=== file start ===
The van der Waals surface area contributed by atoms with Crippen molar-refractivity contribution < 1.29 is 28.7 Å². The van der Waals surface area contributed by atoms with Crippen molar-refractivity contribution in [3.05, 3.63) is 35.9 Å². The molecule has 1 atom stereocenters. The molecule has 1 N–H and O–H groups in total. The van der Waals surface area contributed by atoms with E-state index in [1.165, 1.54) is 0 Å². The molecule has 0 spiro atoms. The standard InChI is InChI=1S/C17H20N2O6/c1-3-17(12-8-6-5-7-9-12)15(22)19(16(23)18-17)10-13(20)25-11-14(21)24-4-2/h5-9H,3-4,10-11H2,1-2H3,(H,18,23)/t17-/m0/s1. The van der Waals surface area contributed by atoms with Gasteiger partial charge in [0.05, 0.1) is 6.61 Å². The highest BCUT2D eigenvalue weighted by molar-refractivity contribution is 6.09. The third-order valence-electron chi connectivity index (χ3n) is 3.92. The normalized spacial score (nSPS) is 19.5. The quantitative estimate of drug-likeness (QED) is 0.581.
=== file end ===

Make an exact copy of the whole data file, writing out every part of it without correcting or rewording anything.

The van der Waals surface area contributed by atoms with Crippen molar-refractivity contribution < 1.29 is 28.7 Å². The van der Waals surface area contributed by atoms with Crippen molar-refractivity contribution in [3.05, 3.63) is 35.9 Å². The molecule has 1 atom stereocenters. The molecule has 1 N–H and O–H groups in total. The van der Waals surface area contributed by atoms with E-state index in [1.165, 1.54) is 0 Å². The molecule has 0 spiro atoms. The standard InChI is InChI=1S/C17H20N2O6/c1-3-17(12-8-6-5-7-9-12)15(22)19(16(23)18-17)10-13(20)25-11-14(21)24-4-2/h5-9H,3-4,10-11H2,1-2H3,(H,18,23)/t17-/m0/s1. The van der Waals surface area contributed by atoms with Gasteiger partial charge in [0.05, 0.1) is 6.61 Å². The highest BCUT2D eigenvalue weighted by molar-refractivity contribution is 6.09. The third-order valence-electron chi connectivity index (χ3n) is 3.92. The normalized spacial score (nSPS) is 19.5. The quantitative estimate of drug-likeness (QED) is 0.581.